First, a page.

Michael Roth: “There has been a lot of transparency. There has been a lot of transparency.”
Nemo Allen: “There has been? Excuse me, you have to give that back.”
Michael Roth: “Who are you? I don’t have to do anything.”
Nemo Allen: “I’m with Democracy Now!”
Michael Roth: “Thank you.”
Nemo Allen: “You have to give me my microphone back.”
Michael Roth: “I will. We’re going to walk over — we’re going to walk over to the media relations.”
Wesleyan President Michael Roth eventually returned the microphone after being instructed to do so by a police officer.
The footage of the protest in itself is notable enough. Popular news coverage of the need-blind issue has tended to present student activism as an afterthought, worthy of mention but certainly not media focus. It’s taken an independent news hour to flip the trend, casting the focus on major student organizing against administrative decisions.
But it’s the Roth encounter that’s getting the most attention, even hogging real estate in the Democracy Now! headline. The filmed interaction caps off a week of bad publicity for the president, who was caught on video that same day heatedly asking Public Safety to document two students for chalking—legally, in full compliance with University rules—on public Middletown property. It certainly isn’t a friendly PR move: DN! YouTube comments are already filled with attacks on Roth, many of them childish and ugly. One commenter notes the president’s attempt to have a private conversation with the officer: “HE HAS THE FUCKING MIKE! LOL FAIL!!!” It hasn’t quite heightened the discourse.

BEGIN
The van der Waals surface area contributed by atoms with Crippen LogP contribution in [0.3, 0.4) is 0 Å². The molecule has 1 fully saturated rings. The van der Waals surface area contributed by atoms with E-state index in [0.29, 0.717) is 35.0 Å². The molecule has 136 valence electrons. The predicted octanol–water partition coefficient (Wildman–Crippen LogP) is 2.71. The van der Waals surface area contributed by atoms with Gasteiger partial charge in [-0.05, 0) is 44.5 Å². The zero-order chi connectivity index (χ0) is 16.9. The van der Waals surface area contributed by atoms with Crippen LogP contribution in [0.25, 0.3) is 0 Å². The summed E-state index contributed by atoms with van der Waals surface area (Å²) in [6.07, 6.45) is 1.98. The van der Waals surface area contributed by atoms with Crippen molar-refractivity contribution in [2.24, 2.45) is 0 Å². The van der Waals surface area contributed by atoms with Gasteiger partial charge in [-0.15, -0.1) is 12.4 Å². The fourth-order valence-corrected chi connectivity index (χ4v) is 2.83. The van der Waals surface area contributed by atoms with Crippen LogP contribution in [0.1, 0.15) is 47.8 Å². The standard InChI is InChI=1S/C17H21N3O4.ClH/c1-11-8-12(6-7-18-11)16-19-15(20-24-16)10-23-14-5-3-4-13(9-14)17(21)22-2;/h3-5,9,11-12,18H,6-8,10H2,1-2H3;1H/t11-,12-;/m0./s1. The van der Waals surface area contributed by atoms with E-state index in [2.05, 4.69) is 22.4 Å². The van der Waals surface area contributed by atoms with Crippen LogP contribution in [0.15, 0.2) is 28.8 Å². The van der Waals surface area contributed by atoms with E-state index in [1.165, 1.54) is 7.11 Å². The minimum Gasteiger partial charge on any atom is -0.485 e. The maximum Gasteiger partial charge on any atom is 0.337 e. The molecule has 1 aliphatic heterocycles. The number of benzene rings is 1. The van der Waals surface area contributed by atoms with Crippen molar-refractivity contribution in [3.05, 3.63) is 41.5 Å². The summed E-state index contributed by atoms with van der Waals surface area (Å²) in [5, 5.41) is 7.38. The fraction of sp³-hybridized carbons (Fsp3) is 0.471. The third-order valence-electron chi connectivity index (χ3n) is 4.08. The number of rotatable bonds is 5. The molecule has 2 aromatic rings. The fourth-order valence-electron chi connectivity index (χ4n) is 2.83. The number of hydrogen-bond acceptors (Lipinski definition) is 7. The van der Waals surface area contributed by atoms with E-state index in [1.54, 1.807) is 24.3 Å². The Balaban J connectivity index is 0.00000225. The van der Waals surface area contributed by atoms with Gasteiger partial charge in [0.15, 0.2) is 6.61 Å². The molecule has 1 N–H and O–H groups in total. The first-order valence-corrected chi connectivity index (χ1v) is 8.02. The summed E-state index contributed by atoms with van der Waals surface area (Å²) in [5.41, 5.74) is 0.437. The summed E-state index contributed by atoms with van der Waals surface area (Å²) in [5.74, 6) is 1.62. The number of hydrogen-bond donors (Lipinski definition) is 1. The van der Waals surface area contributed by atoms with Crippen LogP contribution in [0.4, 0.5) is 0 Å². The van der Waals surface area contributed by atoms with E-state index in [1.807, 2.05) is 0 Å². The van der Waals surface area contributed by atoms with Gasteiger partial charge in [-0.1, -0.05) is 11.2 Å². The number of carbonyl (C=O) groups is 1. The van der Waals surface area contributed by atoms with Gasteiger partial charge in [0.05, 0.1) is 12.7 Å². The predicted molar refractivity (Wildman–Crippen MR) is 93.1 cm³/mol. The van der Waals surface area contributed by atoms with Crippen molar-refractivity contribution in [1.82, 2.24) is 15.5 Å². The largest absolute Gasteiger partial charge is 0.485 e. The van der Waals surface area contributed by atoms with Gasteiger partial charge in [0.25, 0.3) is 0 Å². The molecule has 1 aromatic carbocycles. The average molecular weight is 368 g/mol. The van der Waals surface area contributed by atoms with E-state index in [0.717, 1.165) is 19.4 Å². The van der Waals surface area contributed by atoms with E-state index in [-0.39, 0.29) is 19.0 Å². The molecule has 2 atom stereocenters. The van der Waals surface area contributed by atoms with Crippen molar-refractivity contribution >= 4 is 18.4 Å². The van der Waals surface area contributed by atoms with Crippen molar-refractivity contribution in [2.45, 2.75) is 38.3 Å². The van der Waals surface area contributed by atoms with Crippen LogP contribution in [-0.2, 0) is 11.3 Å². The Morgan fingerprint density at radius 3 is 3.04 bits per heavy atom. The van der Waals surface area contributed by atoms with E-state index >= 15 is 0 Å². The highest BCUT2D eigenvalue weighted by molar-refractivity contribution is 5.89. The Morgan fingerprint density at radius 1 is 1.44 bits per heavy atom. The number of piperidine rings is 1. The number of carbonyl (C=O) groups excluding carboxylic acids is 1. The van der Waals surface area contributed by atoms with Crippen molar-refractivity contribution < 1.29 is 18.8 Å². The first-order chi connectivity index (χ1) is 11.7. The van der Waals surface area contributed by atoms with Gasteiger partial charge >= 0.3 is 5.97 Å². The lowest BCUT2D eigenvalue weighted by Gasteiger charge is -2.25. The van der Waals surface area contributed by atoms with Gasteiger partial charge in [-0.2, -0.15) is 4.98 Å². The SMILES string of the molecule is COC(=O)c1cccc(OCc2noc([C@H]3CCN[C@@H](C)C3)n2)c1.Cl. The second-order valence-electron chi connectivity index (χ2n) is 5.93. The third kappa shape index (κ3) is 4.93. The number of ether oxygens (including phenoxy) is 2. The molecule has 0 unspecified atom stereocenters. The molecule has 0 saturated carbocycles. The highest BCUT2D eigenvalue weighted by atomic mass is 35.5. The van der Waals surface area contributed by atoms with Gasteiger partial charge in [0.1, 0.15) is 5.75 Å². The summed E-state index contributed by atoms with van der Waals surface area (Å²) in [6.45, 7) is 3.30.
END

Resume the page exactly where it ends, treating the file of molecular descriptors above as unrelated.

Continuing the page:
Is this a distraction from the issue at hand? Though embarrassing for Roth, the filmed interaction doesn’t exactly highlight the fact that there’s a student Budget Sustainability Task Force hard at work seeking budgetary alternatives to the current proposal. It doesn’t draw attention to the salient arguments in favor of (or against) need-blind being articulated consistently by students since the summer. It doesn’t mention conversations that are taking place in PAC lecture halls, closed Board of Trustee meetings, WSA forums, and parent assemblies. It’s just a goofy video.
It’s not a civil, thoughtful conversation about need-blind. But maybe that’s the point.
Allen’s footage highlights, and even scandalizes, one consistent aspect of the need-blind debate—a continual failure by administrators to engage meaningfully with concerns surrounding need-blind and student input. It’s a tendency to talk about one thing and do another. To talk about transparency while making decisions behind closed doors. To write about “financial aid: now more than ever!” while capping the budget. To talk about “bringing students into the conversation” while filing SJB charges against those students who joined a Board of Trustees conversation.
And it’s like telling a news camera that “there has been a lot of transparency” while refusing to answer questions about the issue. And then grabbing the organization’s microphone. And walking away.